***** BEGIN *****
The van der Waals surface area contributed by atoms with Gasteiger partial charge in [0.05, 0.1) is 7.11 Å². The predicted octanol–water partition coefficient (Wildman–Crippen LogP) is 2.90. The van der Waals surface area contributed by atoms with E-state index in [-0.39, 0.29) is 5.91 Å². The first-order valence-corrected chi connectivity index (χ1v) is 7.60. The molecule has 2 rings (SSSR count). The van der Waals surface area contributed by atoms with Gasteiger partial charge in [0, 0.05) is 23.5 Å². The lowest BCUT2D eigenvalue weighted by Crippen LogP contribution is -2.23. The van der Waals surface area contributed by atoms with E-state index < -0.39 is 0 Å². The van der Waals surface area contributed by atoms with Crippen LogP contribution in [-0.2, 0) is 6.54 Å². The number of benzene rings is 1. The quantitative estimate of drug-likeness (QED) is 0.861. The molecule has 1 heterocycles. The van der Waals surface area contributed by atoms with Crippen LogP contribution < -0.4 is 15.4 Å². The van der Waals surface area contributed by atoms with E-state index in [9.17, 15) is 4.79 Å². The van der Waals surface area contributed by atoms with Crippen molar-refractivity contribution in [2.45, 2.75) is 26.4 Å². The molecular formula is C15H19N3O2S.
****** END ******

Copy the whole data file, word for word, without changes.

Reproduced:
The van der Waals surface area contributed by atoms with Gasteiger partial charge in [0.05, 0.1) is 7.11 Å². The predicted octanol–water partition coefficient (Wildman–Crippen LogP) is 2.90. The van der Waals surface area contributed by atoms with E-state index in [-0.39, 0.29) is 5.91 Å². The first-order valence-corrected chi connectivity index (χ1v) is 7.60. The molecule has 2 rings (SSSR count). The van der Waals surface area contributed by atoms with Gasteiger partial charge in [0, 0.05) is 23.5 Å². The lowest BCUT2D eigenvalue weighted by Crippen LogP contribution is -2.23. The van der Waals surface area contributed by atoms with E-state index < -0.39 is 0 Å². The van der Waals surface area contributed by atoms with Crippen LogP contribution in [-0.2, 0) is 6.54 Å². The number of benzene rings is 1. The quantitative estimate of drug-likeness (QED) is 0.861. The molecule has 1 heterocycles. The van der Waals surface area contributed by atoms with Crippen LogP contribution < -0.4 is 15.4 Å². The van der Waals surface area contributed by atoms with E-state index in [9.17, 15) is 4.79 Å². The van der Waals surface area contributed by atoms with Crippen molar-refractivity contribution in [2.45, 2.75) is 26.4 Å². The molecular formula is C15H19N3O2S.